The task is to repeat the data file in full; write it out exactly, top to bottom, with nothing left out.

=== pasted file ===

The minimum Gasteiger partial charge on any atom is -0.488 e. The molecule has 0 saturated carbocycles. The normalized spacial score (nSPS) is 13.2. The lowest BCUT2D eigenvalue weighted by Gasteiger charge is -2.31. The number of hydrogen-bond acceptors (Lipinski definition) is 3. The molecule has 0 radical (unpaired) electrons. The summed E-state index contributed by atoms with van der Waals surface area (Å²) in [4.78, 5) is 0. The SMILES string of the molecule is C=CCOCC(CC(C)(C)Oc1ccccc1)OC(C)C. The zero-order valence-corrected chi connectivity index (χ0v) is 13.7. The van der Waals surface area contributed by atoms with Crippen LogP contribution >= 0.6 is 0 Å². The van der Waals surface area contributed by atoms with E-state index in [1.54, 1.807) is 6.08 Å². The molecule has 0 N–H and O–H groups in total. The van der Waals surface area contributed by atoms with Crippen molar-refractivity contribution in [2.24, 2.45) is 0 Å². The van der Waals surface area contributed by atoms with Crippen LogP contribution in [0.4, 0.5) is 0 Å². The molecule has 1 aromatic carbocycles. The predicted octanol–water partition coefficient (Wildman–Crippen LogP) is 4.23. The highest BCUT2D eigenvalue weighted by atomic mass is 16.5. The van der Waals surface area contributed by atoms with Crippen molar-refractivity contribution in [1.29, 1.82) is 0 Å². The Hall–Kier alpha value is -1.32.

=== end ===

The minimum Gasteiger partial charge on any atom is -0.488 e. The molecule has 0 saturated carbocycles. The normalized spacial score (nSPS) is 13.2. The lowest BCUT2D eigenvalue weighted by Gasteiger charge is -2.31. The number of hydrogen-bond acceptors (Lipinski definition) is 3. The molecule has 0 radical (unpaired) electrons. The summed E-state index contributed by atoms with van der Waals surface area (Å²) in [4.78, 5) is 0. The SMILES string of the molecule is C=CCOCC(CC(C)(C)Oc1ccccc1)OC(C)C. The zero-order valence-corrected chi connectivity index (χ0v) is 13.7. The van der Waals surface area contributed by atoms with Crippen LogP contribution >= 0.6 is 0 Å². The van der Waals surface area contributed by atoms with E-state index in [1.54, 1.807) is 6.08 Å². The molecule has 0 N–H and O–H groups in total. The van der Waals surface area contributed by atoms with Crippen molar-refractivity contribution in [2.24, 2.45) is 0 Å². The van der Waals surface area contributed by atoms with Crippen LogP contribution in [0.4, 0.5) is 0 Å². The molecule has 1 aromatic carbocycles. The predicted octanol–water partition coefficient (Wildman–Crippen LogP) is 4.23. The highest BCUT2D eigenvalue weighted by atomic mass is 16.5. The van der Waals surface area contributed by atoms with Crippen molar-refractivity contribution in [1.29, 1.82) is 0 Å². The Hall–Kier alpha value is -1.32.